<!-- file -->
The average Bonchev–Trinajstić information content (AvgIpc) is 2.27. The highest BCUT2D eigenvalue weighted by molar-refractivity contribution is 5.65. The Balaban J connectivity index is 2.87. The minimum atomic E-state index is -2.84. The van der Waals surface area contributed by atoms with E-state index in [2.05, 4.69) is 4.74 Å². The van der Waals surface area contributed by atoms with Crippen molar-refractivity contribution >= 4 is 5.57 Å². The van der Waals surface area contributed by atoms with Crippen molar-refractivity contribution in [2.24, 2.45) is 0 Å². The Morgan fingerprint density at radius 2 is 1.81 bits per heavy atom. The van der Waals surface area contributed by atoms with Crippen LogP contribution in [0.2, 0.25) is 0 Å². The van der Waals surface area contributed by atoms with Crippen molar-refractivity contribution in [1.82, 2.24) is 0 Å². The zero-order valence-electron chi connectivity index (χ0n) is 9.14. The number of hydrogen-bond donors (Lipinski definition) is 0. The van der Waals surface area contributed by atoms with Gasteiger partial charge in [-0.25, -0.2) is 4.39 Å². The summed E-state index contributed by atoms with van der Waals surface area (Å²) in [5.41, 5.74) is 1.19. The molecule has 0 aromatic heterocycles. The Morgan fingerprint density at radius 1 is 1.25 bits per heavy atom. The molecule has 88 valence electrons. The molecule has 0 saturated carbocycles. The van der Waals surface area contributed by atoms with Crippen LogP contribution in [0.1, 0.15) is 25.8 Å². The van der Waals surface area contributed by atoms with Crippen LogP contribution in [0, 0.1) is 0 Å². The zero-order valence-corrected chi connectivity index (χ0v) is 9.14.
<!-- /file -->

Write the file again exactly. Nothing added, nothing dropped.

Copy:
The average Bonchev–Trinajstić information content (AvgIpc) is 2.27. The highest BCUT2D eigenvalue weighted by molar-refractivity contribution is 5.65. The Balaban J connectivity index is 2.87. The minimum atomic E-state index is -2.84. The van der Waals surface area contributed by atoms with E-state index in [2.05, 4.69) is 4.74 Å². The van der Waals surface area contributed by atoms with Crippen molar-refractivity contribution >= 4 is 5.57 Å². The van der Waals surface area contributed by atoms with Crippen molar-refractivity contribution in [2.24, 2.45) is 0 Å². The Morgan fingerprint density at radius 2 is 1.81 bits per heavy atom. The van der Waals surface area contributed by atoms with Crippen LogP contribution in [0.2, 0.25) is 0 Å². The van der Waals surface area contributed by atoms with Crippen molar-refractivity contribution in [1.82, 2.24) is 0 Å². The zero-order valence-electron chi connectivity index (χ0n) is 9.14. The number of hydrogen-bond donors (Lipinski definition) is 0. The van der Waals surface area contributed by atoms with Gasteiger partial charge in [-0.25, -0.2) is 4.39 Å². The summed E-state index contributed by atoms with van der Waals surface area (Å²) in [5.41, 5.74) is 1.19. The molecule has 0 aromatic heterocycles. The Morgan fingerprint density at radius 1 is 1.25 bits per heavy atom. The molecule has 88 valence electrons. The molecule has 0 saturated carbocycles. The van der Waals surface area contributed by atoms with Crippen LogP contribution in [0.1, 0.15) is 25.8 Å². The van der Waals surface area contributed by atoms with Crippen LogP contribution in [0, 0.1) is 0 Å². The zero-order valence-corrected chi connectivity index (χ0v) is 9.14.